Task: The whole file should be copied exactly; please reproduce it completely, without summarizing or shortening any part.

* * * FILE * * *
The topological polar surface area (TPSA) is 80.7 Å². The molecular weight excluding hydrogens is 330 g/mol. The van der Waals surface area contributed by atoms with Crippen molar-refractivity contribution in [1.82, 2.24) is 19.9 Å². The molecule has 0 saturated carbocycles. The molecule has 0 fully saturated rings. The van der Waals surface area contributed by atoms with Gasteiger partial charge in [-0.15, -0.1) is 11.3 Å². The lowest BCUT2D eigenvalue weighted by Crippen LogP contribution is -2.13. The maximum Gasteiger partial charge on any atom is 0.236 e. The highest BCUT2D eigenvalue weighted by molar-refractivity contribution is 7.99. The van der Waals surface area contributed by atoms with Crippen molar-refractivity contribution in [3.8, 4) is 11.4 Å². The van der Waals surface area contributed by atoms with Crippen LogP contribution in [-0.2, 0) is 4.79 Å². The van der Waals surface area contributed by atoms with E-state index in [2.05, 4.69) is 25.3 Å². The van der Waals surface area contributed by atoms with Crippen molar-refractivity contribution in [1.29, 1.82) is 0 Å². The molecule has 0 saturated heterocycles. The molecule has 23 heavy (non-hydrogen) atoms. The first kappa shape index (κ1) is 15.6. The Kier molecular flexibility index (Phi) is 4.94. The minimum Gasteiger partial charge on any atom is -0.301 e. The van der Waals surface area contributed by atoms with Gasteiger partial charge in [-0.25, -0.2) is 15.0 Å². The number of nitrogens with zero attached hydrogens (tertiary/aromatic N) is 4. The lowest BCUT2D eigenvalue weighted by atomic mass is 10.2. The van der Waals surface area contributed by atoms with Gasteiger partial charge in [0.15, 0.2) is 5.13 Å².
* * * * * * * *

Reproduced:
The topological polar surface area (TPSA) is 80.7 Å². The molecular weight excluding hydrogens is 330 g/mol. The van der Waals surface area contributed by atoms with Crippen molar-refractivity contribution in [1.82, 2.24) is 19.9 Å². The molecule has 0 saturated carbocycles. The molecule has 0 fully saturated rings. The van der Waals surface area contributed by atoms with Gasteiger partial charge in [-0.15, -0.1) is 11.3 Å². The lowest BCUT2D eigenvalue weighted by Crippen LogP contribution is -2.13. The maximum Gasteiger partial charge on any atom is 0.236 e. The highest BCUT2D eigenvalue weighted by molar-refractivity contribution is 7.99. The van der Waals surface area contributed by atoms with Crippen molar-refractivity contribution in [3.8, 4) is 11.4 Å². The van der Waals surface area contributed by atoms with Crippen LogP contribution in [-0.2, 0) is 4.79 Å². The van der Waals surface area contributed by atoms with E-state index in [2.05, 4.69) is 25.3 Å². The van der Waals surface area contributed by atoms with Crippen molar-refractivity contribution in [1.29, 1.82) is 0 Å². The molecule has 0 saturated heterocycles. The molecule has 23 heavy (non-hydrogen) atoms. The first kappa shape index (κ1) is 15.6. The Kier molecular flexibility index (Phi) is 4.94. The minimum Gasteiger partial charge on any atom is -0.301 e. The van der Waals surface area contributed by atoms with Gasteiger partial charge in [-0.25, -0.2) is 15.0 Å². The number of nitrogens with zero attached hydrogens (tertiary/aromatic N) is 4. The lowest BCUT2D eigenvalue weighted by atomic mass is 10.2. The van der Waals surface area contributed by atoms with Gasteiger partial charge in [0.15, 0.2) is 5.13 Å².